Nat Titman notes that “Reliable figures show that at least 0.4% of the UK population defines as nonbinary when given a 3-way choice in terms of female, male or another description” before going on to observe that “If gender is asked in terms of frequency of feeling like a man, a women, both or neither then there is evidence that more than a third of everyone may experience gender in a way that defies binary categories”. Nat argues that “If you wish to measure the numbers of people who don’t fit within binary classifications of female/male or man/woman then your choice of question will have a huge effect on the results […] Asking for ‘Other’ in the context of ‘Female’ and ‘Male’ is likely to reduce the number of people identifying outside of the binary to the lowest possible figure, those who feel strongly enough to reject classification with binary ‘sex’ as well as the man/woman binary”.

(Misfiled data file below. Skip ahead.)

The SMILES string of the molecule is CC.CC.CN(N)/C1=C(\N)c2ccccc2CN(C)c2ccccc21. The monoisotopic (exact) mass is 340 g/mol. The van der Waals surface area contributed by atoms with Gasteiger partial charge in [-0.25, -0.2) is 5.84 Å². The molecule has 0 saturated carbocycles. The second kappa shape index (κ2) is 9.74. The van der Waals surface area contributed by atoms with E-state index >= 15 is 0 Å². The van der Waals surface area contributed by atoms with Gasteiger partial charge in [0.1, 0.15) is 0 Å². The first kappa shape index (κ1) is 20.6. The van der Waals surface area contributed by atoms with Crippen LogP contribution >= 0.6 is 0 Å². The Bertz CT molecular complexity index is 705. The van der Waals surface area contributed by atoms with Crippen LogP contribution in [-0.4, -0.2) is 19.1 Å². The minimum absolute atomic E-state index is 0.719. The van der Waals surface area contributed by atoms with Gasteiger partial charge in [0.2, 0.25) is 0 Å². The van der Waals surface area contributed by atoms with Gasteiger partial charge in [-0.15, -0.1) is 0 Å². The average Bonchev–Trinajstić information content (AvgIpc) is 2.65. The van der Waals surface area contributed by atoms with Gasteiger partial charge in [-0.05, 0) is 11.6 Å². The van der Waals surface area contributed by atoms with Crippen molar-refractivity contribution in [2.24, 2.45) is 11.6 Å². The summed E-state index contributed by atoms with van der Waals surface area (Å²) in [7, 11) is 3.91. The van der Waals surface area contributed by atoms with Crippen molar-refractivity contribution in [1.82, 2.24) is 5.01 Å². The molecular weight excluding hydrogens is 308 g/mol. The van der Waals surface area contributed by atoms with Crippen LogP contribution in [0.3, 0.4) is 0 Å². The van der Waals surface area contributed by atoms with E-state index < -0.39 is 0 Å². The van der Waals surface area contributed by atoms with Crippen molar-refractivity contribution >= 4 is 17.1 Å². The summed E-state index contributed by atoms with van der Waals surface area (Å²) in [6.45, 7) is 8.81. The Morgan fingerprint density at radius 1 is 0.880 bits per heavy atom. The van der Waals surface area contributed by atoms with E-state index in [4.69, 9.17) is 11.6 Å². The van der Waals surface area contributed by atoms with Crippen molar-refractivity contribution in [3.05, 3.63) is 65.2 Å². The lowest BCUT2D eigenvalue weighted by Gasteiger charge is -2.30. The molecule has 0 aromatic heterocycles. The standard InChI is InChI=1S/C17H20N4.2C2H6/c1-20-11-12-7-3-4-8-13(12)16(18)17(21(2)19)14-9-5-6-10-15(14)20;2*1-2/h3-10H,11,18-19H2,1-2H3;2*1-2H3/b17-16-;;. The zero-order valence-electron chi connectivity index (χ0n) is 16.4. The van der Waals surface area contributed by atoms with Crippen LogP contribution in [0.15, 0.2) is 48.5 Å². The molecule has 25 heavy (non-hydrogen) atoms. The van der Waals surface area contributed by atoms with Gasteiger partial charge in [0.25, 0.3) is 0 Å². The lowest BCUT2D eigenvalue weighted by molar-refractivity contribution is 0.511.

As Nat makes clear, there is a need for more research in this area – and designing the kind of surveys that can be sensitive to this kind of information is something that academics and activists can work on together.

On a more personal note, my undergraduate essays were possibly an extremely awkward and nerdy coming out process. My first introduction to gender as more complicated than a binary and ideas about gender as a repertoire of behaviours didn’t come from message boards, IRC channels or people I knew, but from an edited collection of linguistic articles. The first time I used gender neutral pronouns was in an essay analysing the linguistic interaction between my student radio co-presenter and me. These concepts blew my mind and started giving me words to describe myself and my experiences. Academia, perhaps weirdly, helped me find my way into activism.